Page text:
‘Chromisation’ of GNU/Linux
Raptor Computing Systems spent a lot of time last year working on Chrome’s PPC64LE support to enable Google’s web browser to run on the latest IBM POWER processors. Google was sitting on these patches without any action for months but finally they are beginning to be accepted upstream.
It’s been a bit odd with the PPC64LE support for Chrome/Chromium taking so long with Google being a founding member of the OpenPOWER Foundation and also reportedly using some POWER9 CPUs within their data centers. But after this long and drawn out process, progress is finally being made on getting Raptor’s patches upstreamed.
Chrome OS version 74 has been reported on in the past, but if you’re running this version then you can now back up and restore the Linux container it uses.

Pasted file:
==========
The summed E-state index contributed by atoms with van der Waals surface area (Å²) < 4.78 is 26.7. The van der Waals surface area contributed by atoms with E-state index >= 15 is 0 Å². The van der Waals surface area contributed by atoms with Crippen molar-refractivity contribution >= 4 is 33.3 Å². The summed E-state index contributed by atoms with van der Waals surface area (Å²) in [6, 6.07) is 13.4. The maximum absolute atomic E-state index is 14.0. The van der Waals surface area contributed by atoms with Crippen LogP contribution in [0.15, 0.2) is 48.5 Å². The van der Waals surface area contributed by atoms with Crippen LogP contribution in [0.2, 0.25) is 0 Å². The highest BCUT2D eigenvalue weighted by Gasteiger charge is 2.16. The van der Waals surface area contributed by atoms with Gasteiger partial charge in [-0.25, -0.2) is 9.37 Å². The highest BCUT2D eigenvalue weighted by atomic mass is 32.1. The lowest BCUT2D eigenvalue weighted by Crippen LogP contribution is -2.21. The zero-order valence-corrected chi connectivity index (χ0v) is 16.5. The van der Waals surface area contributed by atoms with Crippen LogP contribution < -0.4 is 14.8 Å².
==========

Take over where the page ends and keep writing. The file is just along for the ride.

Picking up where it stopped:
Spotted in the most recent Dev builds by About Chromebooks, the virtual machine responsible for Chrome OS’s Linux apps is now able to pass audio to Chrome OS proper. Under the hood, this is handled by PulseAudio, a well-known Linux sound system which is capable of transmitting audio data over a network.
If you’ve never installed Linux apps support before on your Chromebook, it should work after initial install from the newest Chrome OS 74 Dev build. Otherwise, the Chromium team has provided some simple instructions of commands to be run to enable audio.
A new way of looking at how Windows 10 Updates behave may just melt your brain.
I’ll leave you with this webcomic by Brandon Bradshaw about how Linux updates your PC…